“I very much relate to Mark, certainly in my younger self when I was a little aloof, a listener by nature, and comfortable in my solitude,” he continued. “I got into acting because I was shy. When I saw the self-confident kids in Disney and Family Channel films I took an acting class because I wanted to be like them. I don’t think I would have become an actor in Russia. It wouldn’t have occurred to me.”
Ozerov has known his share of Marks and Natashas whose gutter life is an eye-opener to Mark. “That’s why Natasha fascinates him,” Ozerov said. “His family is the hard-working play by the rules Russian culture. Natasha’s family is darker by nature and does things its own way first in Russia and then when they come here. They’re part of an immigrant culture that’s hungry, desperate and takes the side road in order to do it faster.”
Similarly, the Odessa born Gordon, 26, is very much in tune with Natasha. Gordon was raised in the Russian Orthodox Church but she can’t help feeling a profound connection to the Jewish universe that was at one time Odessa and by extension the world that shaped Natasha.
“The city still feels Jewish in some ways, the intellectualism and the resilience,” she said. “I wouldn’t be surprised if I had some Jewish lineage. I always saw myself as tumbleweed.”
Making her film debut in the title role, Gordon identifies with Natasha in other ways as well. She understands the need to grow up quickly and hit the ground running in a universe where there are few opportunities and when they surface you don’t let them slide away. As an immigrant (who’s been here ten years) she knows what it’s like to forge a path for herself in a new country.
The daughter of a single mom (like Natasha) Gordon was already working as a translator in the Ukraine when she was 16 years old and had her sights set on relocating to America as a place (literal and metaphorical) of opportunity for an aspiring actress. “In the Ukraine if you say you want to be an actress they laugh in your face,” she said. “It’s very hard to get any acting work especially for women outside the casting couch.”
Natasha’s hatred towards her mother was the big acting challenge. “I have a wonderful relationship with my mother and that kind of bitterness and frustration was hard for me to relate to,” she said. “At our first rehearsal Aya Tatyana Stolnits who plays my mom, said ‘don’t hate me, don’t hate me, I’m good.’”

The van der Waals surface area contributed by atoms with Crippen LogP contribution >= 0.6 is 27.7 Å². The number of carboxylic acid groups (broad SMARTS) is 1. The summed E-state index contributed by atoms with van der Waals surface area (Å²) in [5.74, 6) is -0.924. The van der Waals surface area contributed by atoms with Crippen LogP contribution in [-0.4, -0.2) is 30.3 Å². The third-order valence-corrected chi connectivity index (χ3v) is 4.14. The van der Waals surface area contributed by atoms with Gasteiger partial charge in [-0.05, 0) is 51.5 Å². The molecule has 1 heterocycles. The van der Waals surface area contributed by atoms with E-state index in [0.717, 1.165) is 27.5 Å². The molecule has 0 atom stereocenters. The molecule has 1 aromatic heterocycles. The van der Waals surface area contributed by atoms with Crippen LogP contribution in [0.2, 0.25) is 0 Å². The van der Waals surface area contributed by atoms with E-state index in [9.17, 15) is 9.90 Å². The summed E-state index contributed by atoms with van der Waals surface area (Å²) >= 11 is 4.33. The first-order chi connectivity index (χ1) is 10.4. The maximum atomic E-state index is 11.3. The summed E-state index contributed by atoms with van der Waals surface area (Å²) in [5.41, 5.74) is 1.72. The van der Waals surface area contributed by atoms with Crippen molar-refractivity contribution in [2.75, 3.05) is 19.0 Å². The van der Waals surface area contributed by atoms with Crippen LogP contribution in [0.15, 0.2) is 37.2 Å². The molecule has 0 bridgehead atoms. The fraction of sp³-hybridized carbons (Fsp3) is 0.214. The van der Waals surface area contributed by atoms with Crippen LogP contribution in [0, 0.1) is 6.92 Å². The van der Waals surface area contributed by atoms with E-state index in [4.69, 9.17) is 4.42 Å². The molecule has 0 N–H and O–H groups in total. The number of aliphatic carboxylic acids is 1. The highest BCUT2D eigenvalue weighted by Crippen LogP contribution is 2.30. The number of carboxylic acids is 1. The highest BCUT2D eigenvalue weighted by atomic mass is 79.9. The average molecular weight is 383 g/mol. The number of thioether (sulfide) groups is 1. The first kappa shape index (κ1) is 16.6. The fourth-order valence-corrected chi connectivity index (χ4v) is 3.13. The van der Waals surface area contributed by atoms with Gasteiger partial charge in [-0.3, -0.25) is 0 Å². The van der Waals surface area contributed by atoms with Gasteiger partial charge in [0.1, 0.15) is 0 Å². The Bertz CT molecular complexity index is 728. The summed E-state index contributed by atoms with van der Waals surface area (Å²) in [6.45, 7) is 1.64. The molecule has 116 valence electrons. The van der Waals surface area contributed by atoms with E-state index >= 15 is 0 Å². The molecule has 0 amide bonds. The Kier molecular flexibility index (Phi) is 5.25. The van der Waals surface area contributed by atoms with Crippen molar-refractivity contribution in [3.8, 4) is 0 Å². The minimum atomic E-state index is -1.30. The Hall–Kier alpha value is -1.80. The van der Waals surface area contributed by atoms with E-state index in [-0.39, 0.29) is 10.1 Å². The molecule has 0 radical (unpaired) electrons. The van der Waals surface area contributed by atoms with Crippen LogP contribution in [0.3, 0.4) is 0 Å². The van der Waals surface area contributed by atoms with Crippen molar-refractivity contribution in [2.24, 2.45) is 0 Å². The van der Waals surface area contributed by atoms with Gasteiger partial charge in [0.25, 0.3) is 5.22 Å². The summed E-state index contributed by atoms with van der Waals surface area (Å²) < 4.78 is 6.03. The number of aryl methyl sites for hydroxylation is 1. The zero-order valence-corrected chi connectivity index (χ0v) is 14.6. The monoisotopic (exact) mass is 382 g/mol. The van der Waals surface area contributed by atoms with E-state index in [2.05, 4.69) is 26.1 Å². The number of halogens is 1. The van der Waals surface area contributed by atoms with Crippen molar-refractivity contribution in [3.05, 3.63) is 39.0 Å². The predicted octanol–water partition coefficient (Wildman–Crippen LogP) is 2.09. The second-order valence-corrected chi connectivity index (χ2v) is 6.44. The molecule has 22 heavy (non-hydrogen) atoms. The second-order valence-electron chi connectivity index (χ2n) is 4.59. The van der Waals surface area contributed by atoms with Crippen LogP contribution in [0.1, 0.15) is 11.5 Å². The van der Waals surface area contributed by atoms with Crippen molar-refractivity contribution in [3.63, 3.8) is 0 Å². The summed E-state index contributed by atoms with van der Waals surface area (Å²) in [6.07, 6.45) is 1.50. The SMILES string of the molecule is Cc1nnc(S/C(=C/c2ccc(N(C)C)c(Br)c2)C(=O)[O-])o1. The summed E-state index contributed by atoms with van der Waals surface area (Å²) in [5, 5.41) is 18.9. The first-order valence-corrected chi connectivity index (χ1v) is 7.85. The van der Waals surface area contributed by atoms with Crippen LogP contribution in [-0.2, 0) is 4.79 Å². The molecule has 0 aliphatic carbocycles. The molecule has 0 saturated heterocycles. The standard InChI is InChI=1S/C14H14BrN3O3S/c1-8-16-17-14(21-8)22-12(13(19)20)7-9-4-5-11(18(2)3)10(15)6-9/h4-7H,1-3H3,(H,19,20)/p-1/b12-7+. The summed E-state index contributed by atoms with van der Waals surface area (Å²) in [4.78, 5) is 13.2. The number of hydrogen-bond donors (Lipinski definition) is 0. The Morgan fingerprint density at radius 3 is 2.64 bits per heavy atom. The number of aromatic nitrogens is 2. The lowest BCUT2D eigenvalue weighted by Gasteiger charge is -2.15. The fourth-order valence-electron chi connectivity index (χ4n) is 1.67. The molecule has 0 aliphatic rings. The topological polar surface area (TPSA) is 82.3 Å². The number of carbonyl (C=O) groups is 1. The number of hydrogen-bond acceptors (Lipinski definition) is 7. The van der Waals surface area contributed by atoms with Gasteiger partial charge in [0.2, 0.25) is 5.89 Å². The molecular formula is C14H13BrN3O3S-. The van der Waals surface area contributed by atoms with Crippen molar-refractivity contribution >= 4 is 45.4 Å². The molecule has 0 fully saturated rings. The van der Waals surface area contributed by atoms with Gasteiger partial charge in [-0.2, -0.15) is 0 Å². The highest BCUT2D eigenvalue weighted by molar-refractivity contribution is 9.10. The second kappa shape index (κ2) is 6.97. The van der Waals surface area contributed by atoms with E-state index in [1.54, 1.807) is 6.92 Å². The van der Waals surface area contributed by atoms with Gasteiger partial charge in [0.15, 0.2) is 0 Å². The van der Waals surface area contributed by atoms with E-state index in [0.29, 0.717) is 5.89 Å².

Tackling a character who has worked as a hooker was also outside her experience yet she knew girls like Natasha and was not unsympathetic. Thanks to economic depression and family alcoholism these girls grow up neglected and do whatever they have to do to survive.
“For Natasha prostitution is an escape on the one hand and a necessity on the other,” Gordon said. “She’s also looking for love and a connection. She’s seductive but certainly not in any stereotypical way. No heels, no makeup.”
Gordon has little doubt that her vocal cadences, gestures, and gait on screen were defined by playing a Russian and that those physical characteristics become all the more pronounced in speaking her native tongue. Compared to Americans, Russians are more concise in their responses, stoic in their style, and heavy in their body language she says adding that acting in Russian still feels very authentic. (Ozerov agreed though for him remembering lines in Russian has become more difficult. “They don’t stick as easily as the English,” he said.)
Asked to speculate on Natasha’s future Gordon was thoughtful. “I think Natasha will end up in a good place. She won’t be scrambling. She’s smart. Perhaps she’ll be running her own company. But there’ll always be something in her that’s not fulfilled. Maybe she’ll get in touch with that, maybe not. Either way, she’ll be just fine.”
Ozerov is not quite sure what will happen to Mark, though his summer with Natasha was a significant turning point in his life and perhaps he’ll have grown because of it.
“Mark has learned the price of passivity,” Ozerov said. “He believed everything would always remain the same. And when Mark finally fights for something it’s too late. He didn’t realize what he was losing. I hope audiences have empathy for him because we’ve all been in a place where we stayed silent too long and in a blink of an eye everything changes and it’s gone. It’s regret that eats us alive.”
Not one to anticipate the viewers’ take away from any film Bezmozgis summed up his hopes: “I want the audiences to have had a satisfying experience, be gripped emotionally and not lied to,” he said. “I don’t want anyone to feel cheated.”
Not nearly as modest an ambition as one might think.